2 means that top level pages and their sub pages will be displayed, but nothing lower down.
Now let’s add the
wp_list_pages() function after the arguments:
Here’s the full function:
Adding the Function to the Theme
Right now, the function doesn’t show anything anywhere on my site. To change that, we need to add a copy of the header from the parent theme to the child theme and edit that.
Start by duplicating your header file into your child theme and open it. In twenty seventeen the code for the navigation menu is in template-parts/navigation/navigation-top.php which means I need to add a copy of that file in the same location in my child theme, so that it’s called correctly from the header.php file. In your theme it may be the header.php file itself that you have to copy.
Depending on your theme, the code for the menu will be different. In twenty seventeen, this is the code I need to replace:
Edit your nav menu code to add a new function, with the existing code inside an
The conditional statements are important: first it checks if the function you added to your plugin is present (i.e. if the plugin is activated) and if so, it runs the function from that. If not, it runs the nav menu as normal.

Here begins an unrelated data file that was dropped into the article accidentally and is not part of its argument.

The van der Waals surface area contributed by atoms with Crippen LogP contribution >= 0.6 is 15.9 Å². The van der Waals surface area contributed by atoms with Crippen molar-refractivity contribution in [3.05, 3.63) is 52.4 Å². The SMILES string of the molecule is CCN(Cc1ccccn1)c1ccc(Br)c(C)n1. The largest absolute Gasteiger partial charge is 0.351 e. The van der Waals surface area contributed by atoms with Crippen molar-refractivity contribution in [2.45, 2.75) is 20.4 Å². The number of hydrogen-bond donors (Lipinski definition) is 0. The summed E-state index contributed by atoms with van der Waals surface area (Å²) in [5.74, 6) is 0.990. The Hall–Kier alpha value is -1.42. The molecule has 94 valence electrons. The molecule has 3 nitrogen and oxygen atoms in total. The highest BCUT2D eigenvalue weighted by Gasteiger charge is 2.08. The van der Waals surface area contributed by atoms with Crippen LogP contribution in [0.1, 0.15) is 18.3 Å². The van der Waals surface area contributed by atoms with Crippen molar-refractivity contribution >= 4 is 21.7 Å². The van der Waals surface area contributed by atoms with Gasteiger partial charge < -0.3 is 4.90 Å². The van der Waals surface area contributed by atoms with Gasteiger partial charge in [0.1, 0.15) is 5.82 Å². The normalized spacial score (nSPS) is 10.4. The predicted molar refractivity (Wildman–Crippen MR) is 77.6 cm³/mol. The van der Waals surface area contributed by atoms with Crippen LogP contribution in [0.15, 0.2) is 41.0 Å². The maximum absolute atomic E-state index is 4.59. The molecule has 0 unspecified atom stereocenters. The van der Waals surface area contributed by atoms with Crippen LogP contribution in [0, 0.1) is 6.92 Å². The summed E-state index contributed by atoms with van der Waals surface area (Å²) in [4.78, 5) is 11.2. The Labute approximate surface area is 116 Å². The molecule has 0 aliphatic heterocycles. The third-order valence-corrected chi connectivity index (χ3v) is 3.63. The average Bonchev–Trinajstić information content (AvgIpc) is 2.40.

Now let’s take a look at my site:
The links are showing up but there are a couple of problems. I don’t want it to say ‘Pages’ at the top (which is the default for the
wp_list_pages() function) and I want to order the pages more effectively. You’ll see that the home page is in the middle of the list, which isn’t ideal.
Improving the Function
Let’s go back to the plugin code and tweak it to fix those problems.
Find the arguments you already defined for
And edit it:
This adds two extra arguments:
- The markup before the list, which now says ‘Menu’ instead of ‘Pages’.
- The order in which the pages are displayed.
You need to go back to the editing screens for your pages and set the page order for each of them. Give your home page a value of
0 and the other top level pages values higher than that.
Now when you view the menu it will look like this:
You can also alter the menu order of the second level pages. These will never display above top level pages so you can start at 0 or 1 for each set of sub pages. It’s a good idea not to make these numbers subsequent, so you can slot extra pages in in future if you want to.
Automating Your Navigation Menus Can Save Work and Minimise Errors
If your site is entirely page-based, then using this technique will save you adding new pages to the menu when you create them. If you’re developing a site for a client and you’re not sure they’ll have the skills or the confidence to edit the navigation menus, then it future proofs the site and minimises the risk of error. You will need to show your client how to set the menu order for new pages, but you won’t need to teach them the menus functionality.
And if you don’t want to use this in your main navigation menu, you could always use it in your footer or after your content instead. This way your site visitors have somewhere to go after they’ve finished reading each page.